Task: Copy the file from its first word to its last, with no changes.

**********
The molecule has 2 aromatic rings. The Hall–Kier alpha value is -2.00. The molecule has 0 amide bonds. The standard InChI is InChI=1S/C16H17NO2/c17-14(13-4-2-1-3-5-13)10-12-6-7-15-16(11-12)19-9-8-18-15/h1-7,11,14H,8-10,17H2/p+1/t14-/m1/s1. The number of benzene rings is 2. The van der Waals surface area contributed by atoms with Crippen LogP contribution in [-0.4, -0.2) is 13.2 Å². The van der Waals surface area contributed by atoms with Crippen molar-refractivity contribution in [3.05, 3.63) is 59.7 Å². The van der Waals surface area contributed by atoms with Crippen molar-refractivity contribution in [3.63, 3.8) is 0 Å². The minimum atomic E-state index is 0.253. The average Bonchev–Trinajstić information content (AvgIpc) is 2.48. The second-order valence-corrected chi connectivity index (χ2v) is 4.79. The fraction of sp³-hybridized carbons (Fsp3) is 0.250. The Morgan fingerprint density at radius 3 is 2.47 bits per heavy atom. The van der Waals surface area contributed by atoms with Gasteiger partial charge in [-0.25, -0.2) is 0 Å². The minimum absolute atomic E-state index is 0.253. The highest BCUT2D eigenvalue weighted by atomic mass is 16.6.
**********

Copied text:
The molecule has 2 aromatic rings. The Hall–Kier alpha value is -2.00. The molecule has 0 amide bonds. The standard InChI is InChI=1S/C16H17NO2/c17-14(13-4-2-1-3-5-13)10-12-6-7-15-16(11-12)19-9-8-18-15/h1-7,11,14H,8-10,17H2/p+1/t14-/m1/s1. The number of benzene rings is 2. The van der Waals surface area contributed by atoms with Crippen LogP contribution in [-0.4, -0.2) is 13.2 Å². The van der Waals surface area contributed by atoms with Crippen molar-refractivity contribution in [3.05, 3.63) is 59.7 Å². The van der Waals surface area contributed by atoms with Crippen molar-refractivity contribution in [3.63, 3.8) is 0 Å². The minimum atomic E-state index is 0.253. The average Bonchev–Trinajstić information content (AvgIpc) is 2.48. The second-order valence-corrected chi connectivity index (χ2v) is 4.79. The fraction of sp³-hybridized carbons (Fsp3) is 0.250. The Morgan fingerprint density at radius 3 is 2.47 bits per heavy atom. The van der Waals surface area contributed by atoms with Gasteiger partial charge in [-0.25, -0.2) is 0 Å². The minimum absolute atomic E-state index is 0.253. The highest BCUT2D eigenvalue weighted by atomic mass is 16.6.